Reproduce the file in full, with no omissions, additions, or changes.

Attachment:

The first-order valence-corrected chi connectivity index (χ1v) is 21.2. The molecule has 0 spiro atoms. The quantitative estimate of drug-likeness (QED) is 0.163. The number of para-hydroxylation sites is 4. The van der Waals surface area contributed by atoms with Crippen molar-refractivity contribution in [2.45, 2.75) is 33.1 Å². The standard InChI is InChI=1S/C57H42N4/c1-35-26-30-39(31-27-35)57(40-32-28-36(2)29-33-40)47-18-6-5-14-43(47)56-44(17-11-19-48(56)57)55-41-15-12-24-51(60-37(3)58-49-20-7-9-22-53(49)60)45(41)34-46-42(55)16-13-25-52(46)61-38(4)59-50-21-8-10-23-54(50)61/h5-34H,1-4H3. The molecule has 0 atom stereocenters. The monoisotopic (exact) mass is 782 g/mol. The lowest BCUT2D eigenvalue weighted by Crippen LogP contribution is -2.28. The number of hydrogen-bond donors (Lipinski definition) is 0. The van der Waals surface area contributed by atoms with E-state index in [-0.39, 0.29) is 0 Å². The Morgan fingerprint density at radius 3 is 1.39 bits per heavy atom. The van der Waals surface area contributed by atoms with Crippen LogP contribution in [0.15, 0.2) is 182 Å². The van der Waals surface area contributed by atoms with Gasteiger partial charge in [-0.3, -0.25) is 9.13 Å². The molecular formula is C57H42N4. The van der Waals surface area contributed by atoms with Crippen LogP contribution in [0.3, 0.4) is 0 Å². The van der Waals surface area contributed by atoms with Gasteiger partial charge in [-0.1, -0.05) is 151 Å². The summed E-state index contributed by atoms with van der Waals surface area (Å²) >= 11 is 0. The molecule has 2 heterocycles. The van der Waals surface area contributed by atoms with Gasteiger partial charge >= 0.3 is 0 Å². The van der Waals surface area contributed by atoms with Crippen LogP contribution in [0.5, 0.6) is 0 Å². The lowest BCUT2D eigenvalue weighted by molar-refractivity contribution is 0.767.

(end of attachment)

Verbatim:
The first-order valence-corrected chi connectivity index (χ1v) is 21.2. The molecule has 0 spiro atoms. The quantitative estimate of drug-likeness (QED) is 0.163. The number of para-hydroxylation sites is 4. The van der Waals surface area contributed by atoms with Crippen molar-refractivity contribution in [2.45, 2.75) is 33.1 Å². The standard InChI is InChI=1S/C57H42N4/c1-35-26-30-39(31-27-35)57(40-32-28-36(2)29-33-40)47-18-6-5-14-43(47)56-44(17-11-19-48(56)57)55-41-15-12-24-51(60-37(3)58-49-20-7-9-22-53(49)60)45(41)34-46-42(55)16-13-25-52(46)61-38(4)59-50-21-8-10-23-54(50)61/h5-34H,1-4H3. The molecule has 0 atom stereocenters. The monoisotopic (exact) mass is 782 g/mol. The lowest BCUT2D eigenvalue weighted by Crippen LogP contribution is -2.28. The number of hydrogen-bond donors (Lipinski definition) is 0. The van der Waals surface area contributed by atoms with E-state index in [-0.39, 0.29) is 0 Å². The Morgan fingerprint density at radius 3 is 1.39 bits per heavy atom. The van der Waals surface area contributed by atoms with Crippen LogP contribution in [0.15, 0.2) is 182 Å². The van der Waals surface area contributed by atoms with Gasteiger partial charge in [-0.3, -0.25) is 9.13 Å². The molecular formula is C57H42N4. The van der Waals surface area contributed by atoms with Crippen LogP contribution in [0.3, 0.4) is 0 Å². The van der Waals surface area contributed by atoms with Gasteiger partial charge in [-0.1, -0.05) is 151 Å². The summed E-state index contributed by atoms with van der Waals surface area (Å²) >= 11 is 0. The molecule has 2 heterocycles. The van der Waals surface area contributed by atoms with Gasteiger partial charge >= 0.3 is 0 Å². The van der Waals surface area contributed by atoms with Crippen LogP contribution in [0.5, 0.6) is 0 Å². The lowest BCUT2D eigenvalue weighted by molar-refractivity contribution is 0.767.